You’re a fair person, right? You stick to the rules when playing a game, give up your seat on public transport, you’re tolerant of everyone, whoever they are and wherever they’re from – that kind of thing? Of course.
So would it surprise you to know that, according to science, your own brain – your own subconscious – is working away, adding in a layer of bias to your actions and decision-making that can easily make those good and fair-minded choices you think you’re making seem, well, unfair.
Unconscious or implicit bias first appeared as a theory in the mid-noughties, and was defined as the “science of unconscious mental processes” – with obvious implications for discrimination in the workplace and out of it. It demonstrated that as we process around 99.9% of information at an unconscious level, we’re making judgements of people which, while not necessarily discriminatory, can certainly be unfair. Moreover, it can cause us to overlook talent – without even knowing we’re doing it.
In a recruitment context, that’s obviously an issue. Today, recruiting managers are well-drilled to see beyond skin colour, gender, and the other obvious signals of partiality. But, as Freud would no doubt tell you, your subconscious is a subtle beast, and a bias can manifest itself in many ways.
Perhaps it’s the accent of the candidate. Where they went to university. What you’ve decided is their class background. The bias won’t necessarily be negative – a candidate who has attended an institution you admire might get the nod because you equate its graduates with intelligence, which is surely a good thing, right?
This unconscious pigeon-holing happens literally in the blink of an eye – one-tenth of a second is the amount of time it takes us to form a judgement. So first impressions really do matter. This natural affinity bias – when we instinctively lean towards people who share qualities that are familiar to us, and which we therefore find relatable – is ultimately about self-preservation. Whether it’s gender, hair colour or fashion style – it is our intuition to seek out what makes us feel safe. But it also means we’re making snap judgements about candidates who could, otherwise, be just what we’re looking for.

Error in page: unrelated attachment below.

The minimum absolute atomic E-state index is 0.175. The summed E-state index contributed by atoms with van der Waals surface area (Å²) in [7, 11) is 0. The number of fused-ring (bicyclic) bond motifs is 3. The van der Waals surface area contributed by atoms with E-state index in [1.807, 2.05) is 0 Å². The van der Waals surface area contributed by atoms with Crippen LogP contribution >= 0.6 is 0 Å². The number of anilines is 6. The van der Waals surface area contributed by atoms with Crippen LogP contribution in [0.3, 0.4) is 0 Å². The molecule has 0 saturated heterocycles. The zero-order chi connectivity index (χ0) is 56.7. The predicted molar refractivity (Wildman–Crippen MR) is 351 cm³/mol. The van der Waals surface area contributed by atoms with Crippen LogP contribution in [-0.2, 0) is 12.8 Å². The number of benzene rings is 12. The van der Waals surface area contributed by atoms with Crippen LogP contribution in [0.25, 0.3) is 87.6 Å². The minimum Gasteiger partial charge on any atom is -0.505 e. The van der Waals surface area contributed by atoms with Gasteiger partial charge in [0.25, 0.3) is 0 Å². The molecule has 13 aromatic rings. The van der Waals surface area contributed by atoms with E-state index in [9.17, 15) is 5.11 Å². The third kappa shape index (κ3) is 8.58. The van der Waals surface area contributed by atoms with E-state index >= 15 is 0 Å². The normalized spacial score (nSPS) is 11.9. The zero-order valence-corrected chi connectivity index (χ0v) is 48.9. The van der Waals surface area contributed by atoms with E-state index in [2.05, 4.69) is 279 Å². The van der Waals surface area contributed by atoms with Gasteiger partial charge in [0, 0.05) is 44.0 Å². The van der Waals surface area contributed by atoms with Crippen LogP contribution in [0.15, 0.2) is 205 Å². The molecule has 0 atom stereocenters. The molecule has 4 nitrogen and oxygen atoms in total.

By favouring what is familiar, we continue to fish from the same pond. Surely this make the travel industry less fair? And, crucially, does it mean the sector has less potential as a result?
I’d argue that in the scramble for differentiation and competitive advantage, brands should be doing more than just trying to be blind in their recruitment. They should be actively seeking out ways to do things differently, which means drawing their talent from across the entire spectrum of candidates. And this matters because different perspectives lead to different solutions.
So how do we get beyond what are, by definition, instinctive reactions? There are e-learning courses and tools to help recruiters mitigate against bias in the selection process, and develop methods to counteract such impulses. Recruiters need to be honest with themselves; acknowledge and confront their own bias and then consider each candidate through that lens. Do you have an assumption about what each gender is “better” at? Does a particular accent lead you to question someone’s capabilities? Introducing diverse views and backgrounds to the recruiting process itself can help to compensate against these predispositions.
By accepting that it takes self-discipline to overcome our instinct for self-preservation, we can level the playing field, give everyone the same opportunity to prove they are the best candidate and so broaden the talent pool in our industry. And that can only be a positive.
Ricky Wilkes is the founder of Wander, which is committed to building a modern and exciting travel industry by finding new ways of connecting employers and employees.